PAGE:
Angular Momentum

Angular momentum is the rotational analogue of linear momentum in Newtonian physics.

The angular momentum $ \hat L $ of a solid body is the product of its moment of inertia I and angular velocity $ \hat \omega $.

$ \hat L=I \hat \omega $

In a closed system angular momentum is conserved. Curiously, angular momentum is a vector quantity, and points in the same direction as the angular velocity of the object.

The angular momentum of a system of N particles is just the vector summation of all of its constituents.

$ \hat L =  I_1 \omega_1 +  I_2 \omega_2 +... + I_N \omega_N = \Sigma_{i=1}^N I_i \omega_i $

The angular momentum $ \hat L $ of a point particle of mass m, moving with velocity $ \hat v $, at a distance $ \hat r $, from some reference point is:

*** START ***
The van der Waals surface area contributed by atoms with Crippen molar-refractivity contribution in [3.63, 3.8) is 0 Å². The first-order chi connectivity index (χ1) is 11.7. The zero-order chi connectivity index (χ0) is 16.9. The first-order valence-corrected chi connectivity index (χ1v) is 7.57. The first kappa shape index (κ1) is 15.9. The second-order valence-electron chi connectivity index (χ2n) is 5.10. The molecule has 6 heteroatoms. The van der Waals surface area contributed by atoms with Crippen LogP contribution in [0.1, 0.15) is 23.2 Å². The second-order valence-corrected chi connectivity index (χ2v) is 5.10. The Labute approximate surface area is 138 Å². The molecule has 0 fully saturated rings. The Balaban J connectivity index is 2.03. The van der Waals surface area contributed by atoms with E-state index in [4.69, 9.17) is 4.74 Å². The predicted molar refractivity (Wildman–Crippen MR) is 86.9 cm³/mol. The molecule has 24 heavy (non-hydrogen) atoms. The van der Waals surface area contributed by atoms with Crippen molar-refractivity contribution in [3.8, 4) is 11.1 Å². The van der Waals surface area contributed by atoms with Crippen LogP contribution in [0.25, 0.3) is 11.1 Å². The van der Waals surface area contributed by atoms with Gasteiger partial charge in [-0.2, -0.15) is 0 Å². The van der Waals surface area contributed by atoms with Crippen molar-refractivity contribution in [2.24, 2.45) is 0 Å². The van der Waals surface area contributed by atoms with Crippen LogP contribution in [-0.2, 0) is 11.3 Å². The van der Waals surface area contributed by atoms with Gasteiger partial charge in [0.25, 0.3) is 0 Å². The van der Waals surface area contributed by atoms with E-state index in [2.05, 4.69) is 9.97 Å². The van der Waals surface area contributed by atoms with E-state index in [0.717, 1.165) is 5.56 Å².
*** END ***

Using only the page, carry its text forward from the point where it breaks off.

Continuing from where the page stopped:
$ \hat L = m \hat r \times \hat v $

where the $ \times $ is the vector cross product. The direction of the vector is given by the right hand rule – by holding the fingers in the direction of $ \hat r $ and sweeping them towards $ \hat v $, the thumb dictates the direction of the resultant vector.

Study Astronomy Online at Swinburne University
All material is © Swinburne University of Technology except where indicated.